• It is easier for developers to read through a .h file for information on a class than going through an entire .cpp or set of .cpp files. Additionally, most modern development IDEs support ease of browsing, referencing, etc.
  • For local functions , declaring them at the beginning of the file they are local to and then implementing them later in the file allows a developer to quickly skim a summary of supported functionality. Pairing the doc comments with the initial declaration as opposed to the latter implementation helps legibility.
    • Of course, functions local to a single file should no longer be declared static, but instead be declared inside an anonymous namespace section in the file.

Make Comments Meaningful

  • Some documentation is useless, for example "constructor" or "destructor". Such comments mark the entity as documented, when in fact it's not. Remove them.

@brief Command

  • The @brief command comes from the more complex documentation format implemented by Trolltech before Doxygen was created. When the @brief command is skipped, Doxygen will use the first sentence (ending with a dot) as the brief description. An alternative is to put the description in a single-line comment. These two techniques can be used to reduce the number of Doxygen commands. In the example below, all three functions will have the same documentation. The first case depends on the variable JAVADOC_AUTOBRIEF being set to true, which is a main setting for Inkscape documentation:
/**
 * Something useful.
 * This function does something very useful.
 * Here is its more detailed, longer description.
 */
void useful_function_two();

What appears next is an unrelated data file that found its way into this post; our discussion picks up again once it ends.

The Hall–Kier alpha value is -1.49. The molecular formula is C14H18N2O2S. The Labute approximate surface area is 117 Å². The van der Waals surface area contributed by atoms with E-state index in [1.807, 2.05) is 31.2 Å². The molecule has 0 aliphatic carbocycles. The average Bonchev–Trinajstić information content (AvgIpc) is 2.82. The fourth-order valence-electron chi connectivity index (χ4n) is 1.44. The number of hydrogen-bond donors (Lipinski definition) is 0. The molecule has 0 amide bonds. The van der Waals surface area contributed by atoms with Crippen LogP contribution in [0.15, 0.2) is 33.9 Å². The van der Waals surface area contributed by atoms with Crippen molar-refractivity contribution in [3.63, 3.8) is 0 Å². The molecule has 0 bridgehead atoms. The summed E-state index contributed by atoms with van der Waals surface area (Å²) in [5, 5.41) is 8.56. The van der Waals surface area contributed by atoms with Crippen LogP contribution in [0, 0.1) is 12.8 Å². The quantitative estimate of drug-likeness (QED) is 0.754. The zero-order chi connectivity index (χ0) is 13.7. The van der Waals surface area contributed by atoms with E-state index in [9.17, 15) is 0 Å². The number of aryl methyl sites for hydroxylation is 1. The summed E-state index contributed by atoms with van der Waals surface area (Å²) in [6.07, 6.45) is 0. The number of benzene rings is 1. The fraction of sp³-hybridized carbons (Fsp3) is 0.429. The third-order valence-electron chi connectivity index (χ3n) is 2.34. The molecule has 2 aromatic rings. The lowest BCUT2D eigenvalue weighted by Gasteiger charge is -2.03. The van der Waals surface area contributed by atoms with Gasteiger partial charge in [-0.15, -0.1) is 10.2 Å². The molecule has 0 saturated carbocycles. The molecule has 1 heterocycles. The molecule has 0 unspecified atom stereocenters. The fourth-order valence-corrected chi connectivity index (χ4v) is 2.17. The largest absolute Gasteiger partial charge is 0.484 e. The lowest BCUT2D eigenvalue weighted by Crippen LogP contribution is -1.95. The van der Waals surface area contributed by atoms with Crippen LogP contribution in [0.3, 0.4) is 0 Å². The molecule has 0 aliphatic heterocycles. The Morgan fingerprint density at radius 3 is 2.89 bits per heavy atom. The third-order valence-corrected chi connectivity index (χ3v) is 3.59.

/// Something useful
/**
 * This function does something very useful.
 * Here is its more detailed, longer description.
 */
void useful_function_one();
/**
 * @brief Something useful.
 * This function does something very useful.
 * Here is its more detailed, longer description.
 */
void useful_function_three();

The use of @brief in Inkscape code comments is discouraged as redundant and overly verbose.

Coding style

  • Replace C-style casts with the appropriate C++ casts. You can compile with -Wold-style-casts to find them easily.
    • static_cast when the conversion is obvious, for example a floating point to integer type.
    • const_cast if the only difference between the types are const qualifiers.
    • dynamic_cast for downcasting to derived class type. Note that this is not needed to upcast to a parent type.
    • reinterpret_cast if the conversion does not compile with static_cast, for example pointer to integer.

Note that reinterpret_cast<...>(...) should be the cast of last resort.

Elimination of old utest tests

It should be double-checked that the old utest tests (also see TestSuite-blueprint are indeed all obsolete. If there happen to be any left that are not obsolete they should of course be converted to the CxxTest framework (if you don't feel up to it, ask me). Finally, the obsolete files should be removed from the repository and Makefiles, making sure that nothing breaks in the process.